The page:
Clementine Vann-Alexander wants smear cinema’s lipstick and look at the writhing insects beneath its rocks. A second-year postgraduate researcher based at the University of Leeds, School of Media and Communication, she is writing her PhD on the relationship between abjection, the makeover, and identity. She has a Spanish BA and a Film Studies MA, and previously interrogated portrayals of the monstrous-feminine by women horror screenwriters and directors in the early 2000s. Her current research proposes that psychoanalytic film theory can be used to interrogate the makeover film in new and engaging ways. Using five case studies, she considers the makeover from multiple perspectives through a multidisciplinary framework, including the makeover as a neoliberal postfeminist narrative, and the makeover as horror subgenre. Her principal research interests are femininities, beauty practice, horror films, Hollywood, psychoanalysis, gender performance, the monstrous-feminine, vicarious pleasure through film, and costume
 Julia Kristeva, Powers of Horror: an essay on abjection, trans. Leon S. Roudiez (New York: Columbia University Press, 1982), 4.
 Kristeva, Powers of Horror, 1.
 Sarah Projansky, Watching rape: film and television in postfeminist culture (New York: New York University Press, 2001), 67-68.
 Yael D. Sherman, “Neoliberal Feminity in Miss Congeniality (2000),” in Feminism at the movies: understanding gender in contemporary popular cinema, ed. Hilary Radner and Rebecca Stringer (New York: Routledge, 2011), 80.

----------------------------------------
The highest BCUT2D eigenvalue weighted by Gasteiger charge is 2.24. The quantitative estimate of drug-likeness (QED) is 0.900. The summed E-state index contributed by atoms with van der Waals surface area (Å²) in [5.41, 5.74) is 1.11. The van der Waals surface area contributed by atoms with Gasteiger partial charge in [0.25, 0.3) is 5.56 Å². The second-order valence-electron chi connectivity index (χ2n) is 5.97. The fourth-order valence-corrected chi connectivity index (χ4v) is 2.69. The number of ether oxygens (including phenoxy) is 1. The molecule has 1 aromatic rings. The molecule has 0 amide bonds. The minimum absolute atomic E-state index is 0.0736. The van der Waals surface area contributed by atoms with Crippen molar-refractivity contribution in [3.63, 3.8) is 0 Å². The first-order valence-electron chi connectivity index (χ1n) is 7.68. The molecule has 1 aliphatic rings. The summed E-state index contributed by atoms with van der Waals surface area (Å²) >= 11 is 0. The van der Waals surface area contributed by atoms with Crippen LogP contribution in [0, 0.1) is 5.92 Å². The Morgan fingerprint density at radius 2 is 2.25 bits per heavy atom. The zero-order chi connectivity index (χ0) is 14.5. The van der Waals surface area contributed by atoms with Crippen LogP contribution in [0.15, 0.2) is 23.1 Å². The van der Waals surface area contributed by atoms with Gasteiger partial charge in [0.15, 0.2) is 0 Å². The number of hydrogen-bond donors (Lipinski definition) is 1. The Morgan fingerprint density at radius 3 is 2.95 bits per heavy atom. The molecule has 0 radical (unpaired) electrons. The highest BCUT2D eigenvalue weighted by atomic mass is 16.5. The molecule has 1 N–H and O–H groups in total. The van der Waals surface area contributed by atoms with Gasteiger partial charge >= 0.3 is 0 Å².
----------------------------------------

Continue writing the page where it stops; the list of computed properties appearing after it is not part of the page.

Judith Butler, Bodies that Matter: on the discursive limits of “sex” (New York: Routledge, 1993), 232. https://ebookcentral.proquest.com/lib/leeds/reader.action?docID=1779047.
 Kristeva, Powers of Horror, 3.
 Ibid, 6.
 Angela McRobbie, “Notes on ‘What Not to Wear’ and Post-Feminist Symbolic Violence,” The Sociological Review 52, no. 2_suppl (2004/10/01 2004): 99, https://doi.org/10.1111/j.1467-954X.2005.00526.x, https://doi.org/10.1111/j.1467-954X.2005.00526.x.
 Kristeva, Powers of Horror, 106.
 Debra L. Gimlin, Body Work (London: University of California Press, 2002), 141.
 Rina Arya, “The fragmented body as an index of abjection,” in Abject Visions: Powers of horror in art and visual culture, ed. Rina Arya and Nicholas Chare (Manchester: Manchester Univeristy Press, 2016), 107.
 Maryn Wilkinson, “The makeover and the malleable body in 1980s American teen film,” International journal of cultural studies 18, no. 3 (2015): 387, https://doi.org/10.1177/1367877913513698.
 Susan Bordo, “‘Material Girl’: The Effacements of Postmodern Culture,” Michigan Quarterly Review 29, 4 (1990): 654, http://hdl.handle.net/2027/spo.act2080.0029.004.
 Ibid, 656.
 Eleanor Hersey, “Love and Microphones: Romantic Comedy Heroines as Public Speakers,” Journal of Popular Film & Television 34, no. 4 (2007).